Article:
Moving To Motion

Most professional photographers make their first forays into motion by leveraging their still photography equipment. Everything, from the motion-capable DSLR to the usual collection of lenses to the tripod and head, was ported from still capture to motion capture. Any prolonged work in shooting motion requires some additional gear.

Continuous Lights

Obviously, strobe lighting doesn’t work for video. There are a ton of options for continuous lights for rental and plenty of reasonably priced options for purchase. Lights like the K 5600 Joker-Bug models have proven popular for both still and motion projects. Fresnels are among the most common types of light on any movie set because of their ability to put out bright, collimated illumination. Some lighting companies offer dedicated Fresnels, and others make Fresnels that are modifiers designed to be attached to different light heads.

Dedicated 4K Motion Cameras

Like a lot of photographers, you may have cut your teeth with a Canon EOS 5D Mark II or similar camera. Over time, however, client needs have evolved, and the buzzword in motion now is 4K. There are mirrorless cameras that can output 4K, or you can make the leap to a camera like the RED SCARLET or EPIC DRAGON. The RED cameras are true still + motion cameras that can capture full 4K (and higher)-resolution footage. You actually can pull a frame from the motion stream to use as a still shot, and it’s full resolution and there’s no line skipping. RED cameras can take a variety of lenses. They’re high-end pieces of gear for high-end work.


Adding a little movement as you’re shooting static scenes makes the footage much more dynamic. Like the often cited Ken Burns effect, the shot feels like it has a lot of movement even though it’s basically a still. A simple manual slider is all you need to pull off such an effect with some practice. At the other end of the spectrum, you can go for a fully programmable, motorized unit that allows you to control camera movement in several axes at once with variable rates of movement like the Kessler CineDrive.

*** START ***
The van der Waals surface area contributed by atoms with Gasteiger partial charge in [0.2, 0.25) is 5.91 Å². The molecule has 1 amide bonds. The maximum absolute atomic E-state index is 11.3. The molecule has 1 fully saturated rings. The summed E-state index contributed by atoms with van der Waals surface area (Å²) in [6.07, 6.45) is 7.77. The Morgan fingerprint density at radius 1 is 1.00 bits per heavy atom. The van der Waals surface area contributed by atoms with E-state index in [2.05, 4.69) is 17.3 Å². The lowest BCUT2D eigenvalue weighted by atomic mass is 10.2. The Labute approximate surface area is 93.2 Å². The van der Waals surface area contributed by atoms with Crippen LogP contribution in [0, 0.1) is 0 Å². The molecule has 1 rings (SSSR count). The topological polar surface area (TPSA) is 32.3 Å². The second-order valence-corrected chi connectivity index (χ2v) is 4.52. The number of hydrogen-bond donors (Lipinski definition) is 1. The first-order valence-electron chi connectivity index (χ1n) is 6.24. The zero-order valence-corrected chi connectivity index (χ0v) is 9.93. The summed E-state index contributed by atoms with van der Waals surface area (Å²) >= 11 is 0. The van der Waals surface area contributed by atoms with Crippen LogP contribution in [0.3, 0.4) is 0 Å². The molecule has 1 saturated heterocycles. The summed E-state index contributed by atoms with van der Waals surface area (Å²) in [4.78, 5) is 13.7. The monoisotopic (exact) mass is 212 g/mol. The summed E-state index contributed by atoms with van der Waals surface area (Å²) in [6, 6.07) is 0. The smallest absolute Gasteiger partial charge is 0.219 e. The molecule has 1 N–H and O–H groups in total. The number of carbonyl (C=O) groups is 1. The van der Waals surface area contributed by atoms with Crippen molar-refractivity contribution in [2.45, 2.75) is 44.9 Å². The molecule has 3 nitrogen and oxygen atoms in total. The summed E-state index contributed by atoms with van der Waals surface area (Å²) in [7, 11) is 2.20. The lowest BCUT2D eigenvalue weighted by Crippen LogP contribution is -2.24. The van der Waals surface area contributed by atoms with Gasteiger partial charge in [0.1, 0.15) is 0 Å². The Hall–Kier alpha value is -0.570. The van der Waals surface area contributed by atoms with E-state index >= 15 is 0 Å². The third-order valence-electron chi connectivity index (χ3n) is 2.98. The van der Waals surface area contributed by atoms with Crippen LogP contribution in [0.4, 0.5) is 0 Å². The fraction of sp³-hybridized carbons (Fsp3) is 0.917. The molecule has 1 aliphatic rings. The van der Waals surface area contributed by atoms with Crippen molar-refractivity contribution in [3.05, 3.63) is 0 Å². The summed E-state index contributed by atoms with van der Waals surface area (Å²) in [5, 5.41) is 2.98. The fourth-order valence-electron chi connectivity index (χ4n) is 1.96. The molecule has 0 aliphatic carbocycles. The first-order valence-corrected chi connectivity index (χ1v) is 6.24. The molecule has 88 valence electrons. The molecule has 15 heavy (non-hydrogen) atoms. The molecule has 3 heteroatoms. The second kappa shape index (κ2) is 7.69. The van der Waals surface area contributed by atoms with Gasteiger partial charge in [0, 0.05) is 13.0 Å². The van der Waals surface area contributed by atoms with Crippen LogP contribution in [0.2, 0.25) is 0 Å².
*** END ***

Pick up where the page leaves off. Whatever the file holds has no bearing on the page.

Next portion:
Going Handheld

There are all sorts of tools for going handheld with motion. Rigs like the models from Redrock Micro are highly modular and let you put the camera into a variety of positions. To keep the camera steady as you move with it, a counterweighted rig like those made by Steadicam and Glidecam are excellent options with a lightweight camera like your regular mirrorless or DSLR body.

Lenses For Motion

Your regular still photography lenses can do a great job, up to a point. One of the biggest advantages of true movie lenses is that, in a given series, all of the models will have the same size lens barrels and controls will be in the same place so you can swap lenses and not have to make any adjustments for focus pulling, etc. The Zeiss CP.2 primes, Rokinon and Samyang cine lenses, as well as the Tokina Cinema ATX zooms are good examples of popular motion-capture models.


Aerial drones are moving from the RC hobby arena to the photography and videography mainstream. Commercial and movie productions have been using large octocopters to carry small movie cameras for years. Now much smaller quadcopters like the DJI Phantom 2 Vision+ and 3D Robotics Iris+ place HD cameras on drones that can be carried in a backpack. The DJI Inspire 1 was introduced in late 2014 and shown at CES where its integrated 4K camera created a considerable buzz. Aerial videography remains complex and it takes a lot of practice, but these well-integrated solutions make it possible to master their use without having to solder circuit boards and control wires. The view from above is fantastic, but where drones can really create some amazing footage is by using them for tracking shots. See Philip Bloom’s short film Koh Yao Noi for a great example of this kind of shot. Find it on his site,, or go to Vimeo and search for it there.

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